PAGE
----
As I began to jot down notes for this particular entry, I realized that most of my advice would contradict other advice I’ve given in the past. The adventurous aspects of travel are often at odds with keeping yourself safe.
The underlying theme of this topic is risk management. It’s not about playing it safe or recklessly seeking out adventure. It’s about toeing the delicate line between those two extremes. You’re going to have to make judgment calls, and sometimes you’ll make the wrong one. That’s okay. Mistakes are okay. What we’re talking about here is minimizing those mistakes and getting the most out of your experience.
Protection from Assailants
Carry a sidearm – preferably a knife or blunt instrument. Avoid firearms as they too often result in fatal accidents. Deter and defend, first. Being threatened or robbed is no justification for taking a life. Use deadly force only as a last resort if and when your life is in imminent danger.
- Consider learning a self-defense discipline. Seek out martial arts that emphasize defense over offense, such Aikido, Jujutsu, Muay Thai, or Krav Maga.
- Keep a low profile. Yes, you should endeavor to meet people and make new friends on the road. But try to avoid activities that attract the wrong kind of attention. Surround yourself with the right kind of people, which leads to the next tip–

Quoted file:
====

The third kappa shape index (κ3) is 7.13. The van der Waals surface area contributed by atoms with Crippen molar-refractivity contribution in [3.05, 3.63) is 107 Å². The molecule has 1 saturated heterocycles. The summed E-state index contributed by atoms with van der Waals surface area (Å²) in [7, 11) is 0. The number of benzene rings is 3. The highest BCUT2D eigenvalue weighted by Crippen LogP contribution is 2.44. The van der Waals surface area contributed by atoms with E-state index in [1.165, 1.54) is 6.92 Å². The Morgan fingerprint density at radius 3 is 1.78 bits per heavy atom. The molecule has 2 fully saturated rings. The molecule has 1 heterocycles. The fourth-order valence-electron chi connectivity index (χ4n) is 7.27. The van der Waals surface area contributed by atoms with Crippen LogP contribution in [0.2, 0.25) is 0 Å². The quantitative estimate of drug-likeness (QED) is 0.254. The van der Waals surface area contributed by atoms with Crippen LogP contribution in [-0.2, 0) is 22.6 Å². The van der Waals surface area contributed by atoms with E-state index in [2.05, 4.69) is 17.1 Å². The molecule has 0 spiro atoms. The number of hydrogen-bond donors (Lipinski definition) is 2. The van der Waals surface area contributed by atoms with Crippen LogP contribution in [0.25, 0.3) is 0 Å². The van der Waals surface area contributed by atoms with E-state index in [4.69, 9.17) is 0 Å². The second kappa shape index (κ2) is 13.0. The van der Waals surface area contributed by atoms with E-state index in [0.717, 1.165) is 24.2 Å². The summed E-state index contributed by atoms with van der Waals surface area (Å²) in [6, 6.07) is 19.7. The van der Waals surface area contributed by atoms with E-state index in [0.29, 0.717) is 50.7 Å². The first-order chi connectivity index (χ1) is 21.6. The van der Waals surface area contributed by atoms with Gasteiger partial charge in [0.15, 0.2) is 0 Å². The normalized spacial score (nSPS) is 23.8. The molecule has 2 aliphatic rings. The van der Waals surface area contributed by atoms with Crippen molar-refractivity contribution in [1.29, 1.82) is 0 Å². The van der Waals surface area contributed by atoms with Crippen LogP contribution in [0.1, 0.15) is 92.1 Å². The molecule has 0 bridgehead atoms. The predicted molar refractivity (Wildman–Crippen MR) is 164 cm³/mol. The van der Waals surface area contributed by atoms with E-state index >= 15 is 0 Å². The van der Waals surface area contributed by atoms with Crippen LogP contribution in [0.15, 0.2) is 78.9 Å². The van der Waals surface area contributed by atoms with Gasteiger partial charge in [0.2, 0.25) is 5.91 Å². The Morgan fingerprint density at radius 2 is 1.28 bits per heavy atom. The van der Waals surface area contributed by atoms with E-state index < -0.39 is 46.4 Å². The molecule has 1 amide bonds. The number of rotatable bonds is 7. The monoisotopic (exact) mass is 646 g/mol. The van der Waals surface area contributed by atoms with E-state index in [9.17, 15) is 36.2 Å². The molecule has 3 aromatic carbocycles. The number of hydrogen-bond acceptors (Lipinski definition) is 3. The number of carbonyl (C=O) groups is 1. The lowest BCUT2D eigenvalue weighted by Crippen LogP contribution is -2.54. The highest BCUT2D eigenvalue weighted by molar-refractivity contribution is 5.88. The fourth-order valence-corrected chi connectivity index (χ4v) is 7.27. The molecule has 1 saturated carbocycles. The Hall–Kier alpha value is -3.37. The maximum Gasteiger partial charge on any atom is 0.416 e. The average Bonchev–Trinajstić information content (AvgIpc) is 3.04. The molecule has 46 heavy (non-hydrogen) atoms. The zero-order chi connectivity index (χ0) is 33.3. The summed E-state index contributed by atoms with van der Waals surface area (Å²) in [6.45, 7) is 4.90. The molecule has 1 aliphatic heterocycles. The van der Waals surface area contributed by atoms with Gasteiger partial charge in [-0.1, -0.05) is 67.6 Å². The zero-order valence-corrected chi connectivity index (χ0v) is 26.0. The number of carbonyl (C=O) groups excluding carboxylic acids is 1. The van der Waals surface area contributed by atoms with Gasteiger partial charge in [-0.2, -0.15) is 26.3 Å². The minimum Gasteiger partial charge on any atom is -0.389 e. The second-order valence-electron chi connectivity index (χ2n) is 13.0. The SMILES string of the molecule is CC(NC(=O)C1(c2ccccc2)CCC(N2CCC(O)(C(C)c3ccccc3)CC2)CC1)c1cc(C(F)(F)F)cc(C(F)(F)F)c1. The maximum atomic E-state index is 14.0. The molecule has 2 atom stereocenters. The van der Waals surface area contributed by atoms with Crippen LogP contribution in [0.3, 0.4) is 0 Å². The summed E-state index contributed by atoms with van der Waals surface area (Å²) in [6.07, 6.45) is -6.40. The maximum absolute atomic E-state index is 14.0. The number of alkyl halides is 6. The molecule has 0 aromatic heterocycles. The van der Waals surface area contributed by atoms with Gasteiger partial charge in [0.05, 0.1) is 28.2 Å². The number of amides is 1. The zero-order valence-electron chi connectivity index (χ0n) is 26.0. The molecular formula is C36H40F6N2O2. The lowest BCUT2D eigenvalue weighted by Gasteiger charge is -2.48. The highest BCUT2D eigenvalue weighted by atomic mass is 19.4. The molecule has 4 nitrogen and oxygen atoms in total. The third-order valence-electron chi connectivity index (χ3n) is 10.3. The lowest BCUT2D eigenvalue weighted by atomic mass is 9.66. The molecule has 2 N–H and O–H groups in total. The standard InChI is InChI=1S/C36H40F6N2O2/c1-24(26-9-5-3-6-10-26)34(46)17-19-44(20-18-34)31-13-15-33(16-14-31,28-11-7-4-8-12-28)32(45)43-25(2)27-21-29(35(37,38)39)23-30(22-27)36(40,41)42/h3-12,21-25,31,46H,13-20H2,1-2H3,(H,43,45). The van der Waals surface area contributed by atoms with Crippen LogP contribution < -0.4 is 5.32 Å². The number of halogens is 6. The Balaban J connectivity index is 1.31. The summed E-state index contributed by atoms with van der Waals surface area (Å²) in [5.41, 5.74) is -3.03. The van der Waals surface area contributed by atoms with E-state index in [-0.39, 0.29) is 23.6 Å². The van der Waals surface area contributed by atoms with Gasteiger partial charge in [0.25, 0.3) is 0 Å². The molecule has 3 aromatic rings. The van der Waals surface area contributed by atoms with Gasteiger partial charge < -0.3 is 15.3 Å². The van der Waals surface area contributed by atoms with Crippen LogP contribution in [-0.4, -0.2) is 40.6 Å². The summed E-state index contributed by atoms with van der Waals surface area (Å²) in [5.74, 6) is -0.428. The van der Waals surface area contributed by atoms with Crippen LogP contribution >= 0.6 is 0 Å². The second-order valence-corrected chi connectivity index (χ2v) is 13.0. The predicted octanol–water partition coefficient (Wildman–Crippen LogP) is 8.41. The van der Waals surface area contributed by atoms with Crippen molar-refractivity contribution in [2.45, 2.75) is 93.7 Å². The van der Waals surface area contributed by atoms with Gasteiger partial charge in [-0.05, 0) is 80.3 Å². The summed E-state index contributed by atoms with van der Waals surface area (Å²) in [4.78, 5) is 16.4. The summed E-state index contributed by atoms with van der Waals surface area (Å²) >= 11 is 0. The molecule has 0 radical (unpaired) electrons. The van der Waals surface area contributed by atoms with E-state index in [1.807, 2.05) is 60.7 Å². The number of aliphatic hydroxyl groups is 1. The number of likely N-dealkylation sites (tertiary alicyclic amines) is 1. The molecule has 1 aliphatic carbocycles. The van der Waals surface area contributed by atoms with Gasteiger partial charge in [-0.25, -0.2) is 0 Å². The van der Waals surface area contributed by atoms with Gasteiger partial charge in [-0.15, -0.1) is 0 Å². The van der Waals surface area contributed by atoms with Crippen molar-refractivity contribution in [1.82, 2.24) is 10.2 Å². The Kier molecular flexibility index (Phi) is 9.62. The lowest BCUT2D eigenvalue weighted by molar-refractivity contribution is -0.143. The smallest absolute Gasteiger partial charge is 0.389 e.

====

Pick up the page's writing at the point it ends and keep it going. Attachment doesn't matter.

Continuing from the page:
- Trust your instincts. Admittedly, some people are better judges of character than others. On the road, you’ll need to pay extra close attention to that voice in the back of your head that tells you someone is untrustworthy. You don’t want to trust nobody, but you also don’t want to trust everybody.
- Don’t dress or behave like a tourist. You will attract thieves and con artists if you do. Avoid typical tourist garb, like polo shirts and khakis. Avoid gaudy accessories like sunglasses, brim hats, fanny packs, and large cameras. Be discrete when taking photographs or checking for directions.
Health and Medical Tips